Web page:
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21.12.2007 CPP News

CPP Damns Enemies

By Daily Guide

The Convention People's Party (CPP) has observed that the absence of cohesion among followers of Osagyefo Dr. Kwame Nkrumah, 41 years after his overthrow, was basically due to the handiwork of some imperialist governments and some political parties in the country.

The party blamed some of its followers, who for the sake of bread and butter, openly denied their association with the first president, saying those people had set a bad precedent by failing to resist the oppressors' rule as indicated in the national anthem of Ghana.

Speaking at a press conference in Accra yesterday on the occasion of the overthrow of Dr. Nkrumah, the CPP National Chairman, Dr. Edmund Delle said soon after the February 24, 1966 coup, merely mentioning the Osagyefo's name, or hanging his photograph in one's room was considered a criminal act.
This, in his opinion, largely contributed to demonizing the man who laid down his life for the continent.

“The forces of reaction that collaborated with imperialist agents to overthrow Nkrumah are alive and active, some operating within various levels of our movement.

If the Nkrumaist front is weak and divided, it is no accident of history. The imperative by imperialist forces to destabilize the CPP is as old as the party itself,” he said.

According to Dr. Delle, many books written by the first president were refused publication after his overthrow, while the ones that had already seen the light of day were banned.

He also mentioned the destruction of Nkrumah's statues at the time and reminded members to be wary of the works of what he called, 'some powerful political forces'.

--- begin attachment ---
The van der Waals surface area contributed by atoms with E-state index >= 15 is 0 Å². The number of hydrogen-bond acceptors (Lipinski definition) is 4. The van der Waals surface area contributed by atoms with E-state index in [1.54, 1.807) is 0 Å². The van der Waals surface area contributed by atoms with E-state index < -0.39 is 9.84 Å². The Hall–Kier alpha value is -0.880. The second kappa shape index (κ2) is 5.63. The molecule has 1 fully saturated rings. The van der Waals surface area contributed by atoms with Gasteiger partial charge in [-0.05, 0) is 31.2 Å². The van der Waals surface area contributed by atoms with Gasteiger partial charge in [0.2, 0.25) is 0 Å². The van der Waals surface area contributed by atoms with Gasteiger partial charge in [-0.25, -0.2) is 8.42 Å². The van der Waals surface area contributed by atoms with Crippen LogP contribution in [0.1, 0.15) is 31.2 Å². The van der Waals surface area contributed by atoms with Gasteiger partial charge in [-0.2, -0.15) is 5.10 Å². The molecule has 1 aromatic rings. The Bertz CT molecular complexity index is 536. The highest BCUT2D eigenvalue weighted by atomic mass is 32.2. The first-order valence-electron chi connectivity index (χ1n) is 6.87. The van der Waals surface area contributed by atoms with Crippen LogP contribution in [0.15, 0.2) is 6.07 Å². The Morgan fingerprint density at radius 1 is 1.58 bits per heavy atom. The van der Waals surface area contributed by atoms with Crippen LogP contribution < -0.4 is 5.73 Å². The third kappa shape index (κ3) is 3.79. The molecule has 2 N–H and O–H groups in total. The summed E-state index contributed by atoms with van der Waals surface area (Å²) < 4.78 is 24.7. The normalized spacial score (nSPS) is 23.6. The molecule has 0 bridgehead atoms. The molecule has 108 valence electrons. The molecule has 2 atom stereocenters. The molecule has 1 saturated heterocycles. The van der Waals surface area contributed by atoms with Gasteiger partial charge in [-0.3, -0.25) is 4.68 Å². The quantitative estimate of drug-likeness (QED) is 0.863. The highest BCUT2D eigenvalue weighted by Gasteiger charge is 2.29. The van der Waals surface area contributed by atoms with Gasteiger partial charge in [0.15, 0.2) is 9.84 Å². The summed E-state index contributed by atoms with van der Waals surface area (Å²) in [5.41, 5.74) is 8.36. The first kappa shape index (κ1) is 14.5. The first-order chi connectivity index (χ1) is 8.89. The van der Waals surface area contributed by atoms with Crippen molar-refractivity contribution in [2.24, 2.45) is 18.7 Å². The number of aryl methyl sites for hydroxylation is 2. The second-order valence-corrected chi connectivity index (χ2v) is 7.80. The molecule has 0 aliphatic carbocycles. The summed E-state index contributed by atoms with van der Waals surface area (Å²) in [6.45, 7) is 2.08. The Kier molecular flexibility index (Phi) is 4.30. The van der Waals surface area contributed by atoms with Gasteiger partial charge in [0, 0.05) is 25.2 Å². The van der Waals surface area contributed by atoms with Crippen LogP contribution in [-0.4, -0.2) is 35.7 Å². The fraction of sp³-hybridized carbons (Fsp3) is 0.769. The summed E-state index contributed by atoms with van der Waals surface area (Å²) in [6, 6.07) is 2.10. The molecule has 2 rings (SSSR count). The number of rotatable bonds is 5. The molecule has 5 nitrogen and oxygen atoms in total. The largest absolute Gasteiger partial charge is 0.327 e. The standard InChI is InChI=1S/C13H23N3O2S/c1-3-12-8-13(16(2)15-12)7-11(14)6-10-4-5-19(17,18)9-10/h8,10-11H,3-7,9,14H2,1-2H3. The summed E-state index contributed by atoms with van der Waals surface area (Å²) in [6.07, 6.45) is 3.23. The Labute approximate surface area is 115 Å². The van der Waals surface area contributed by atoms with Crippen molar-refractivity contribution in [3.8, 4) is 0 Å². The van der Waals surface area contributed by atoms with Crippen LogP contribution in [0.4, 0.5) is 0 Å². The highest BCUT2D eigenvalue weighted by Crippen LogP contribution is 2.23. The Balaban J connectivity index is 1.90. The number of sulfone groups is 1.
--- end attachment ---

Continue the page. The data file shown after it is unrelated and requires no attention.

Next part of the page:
“Comrades and friends, as we defend our heritage, we should not forget that there are powerful political forces who have never hidden their ambition to try and control or direct what happens in the CPP, regardless of whether or not the CPP is in power,” he cautioned.

The chairman also identified the absence of solidarity among the comrades and lamented the way some insiders betrayed the founder and virtually sold him to the opposition.

On the party's vision for Ghana, Delle noted that despite Nkrumah's efforts at transforming the economy, nothing dramatic had happened in the last 41 years because the state had not been allowed to play its expected role within the mainstream of directing the economy.

“Our conviction”, he said, “is that the state should be at the forefront of creating jobs, promoting technological advancement, alleviating poverty, fighting ignorance, and promoting the general and material welfare of the people.”

He called on all to help the nation rediscover its national pride, appealing to Ghanaians to celebrate the Golden Jubilee in a climate of peace and tolerance.

Contributing, the CPP general-secretary, Professor Nii Noi Dowuona said history had not dealt fairly with the party, stressing that the real danger period was between 1982 and 2000.

He however expressed optimism that the time had come for the party to take its rightful role as 'Traditional Rulers' in the country.

On his part, Mr. Kwesi Pratt, a spokesperson of the CPP, apologized on behalf of the party to anyone who might have been wrongfully detained under the draconian Preventive Detention Act (PDA).

He however explained that the use of emergency powers to protect lives and property was not new in governance, saying even America resorted to detention without trial soon after the September 11, 2001 attack on New York.

In a related development, the University of Ghana chapter of the Tertiary Students Charter (TESCHAT), in a release, called on all Ghanaians to put petty squabbles behind them and help rebuild the nation.

By Bennett Akuaku